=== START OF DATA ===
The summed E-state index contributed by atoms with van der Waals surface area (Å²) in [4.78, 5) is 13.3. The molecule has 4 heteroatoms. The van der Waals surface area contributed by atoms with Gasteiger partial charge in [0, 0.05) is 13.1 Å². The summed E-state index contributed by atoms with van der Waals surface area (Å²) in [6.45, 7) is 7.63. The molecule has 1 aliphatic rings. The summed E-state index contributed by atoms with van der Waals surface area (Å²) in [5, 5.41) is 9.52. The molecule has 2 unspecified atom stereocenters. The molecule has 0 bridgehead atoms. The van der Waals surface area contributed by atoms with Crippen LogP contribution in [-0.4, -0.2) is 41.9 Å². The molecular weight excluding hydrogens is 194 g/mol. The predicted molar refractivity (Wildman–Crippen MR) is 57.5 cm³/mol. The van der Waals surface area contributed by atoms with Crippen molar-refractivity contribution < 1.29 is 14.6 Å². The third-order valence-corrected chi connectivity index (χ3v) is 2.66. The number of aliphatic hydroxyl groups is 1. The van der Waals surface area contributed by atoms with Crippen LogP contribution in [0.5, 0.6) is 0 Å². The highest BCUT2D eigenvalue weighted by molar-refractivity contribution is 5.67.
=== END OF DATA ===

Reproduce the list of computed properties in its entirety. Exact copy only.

The summed E-state index contributed by atoms with van der Waals surface area (Å²) in [4.78, 5) is 13.3. The molecule has 4 heteroatoms. The van der Waals surface area contributed by atoms with Gasteiger partial charge in [0, 0.05) is 13.1 Å². The summed E-state index contributed by atoms with van der Waals surface area (Å²) in [6.45, 7) is 7.63. The molecule has 1 aliphatic rings. The summed E-state index contributed by atoms with van der Waals surface area (Å²) in [5, 5.41) is 9.52. The molecule has 2 unspecified atom stereocenters. The molecule has 0 bridgehead atoms. The van der Waals surface area contributed by atoms with Crippen LogP contribution in [-0.4, -0.2) is 41.9 Å². The molecular weight excluding hydrogens is 194 g/mol. The predicted molar refractivity (Wildman–Crippen MR) is 57.5 cm³/mol. The van der Waals surface area contributed by atoms with Crippen molar-refractivity contribution < 1.29 is 14.6 Å². The third-order valence-corrected chi connectivity index (χ3v) is 2.66. The number of aliphatic hydroxyl groups is 1. The van der Waals surface area contributed by atoms with Crippen LogP contribution in [0.5, 0.6) is 0 Å². The highest BCUT2D eigenvalue weighted by molar-refractivity contribution is 5.67.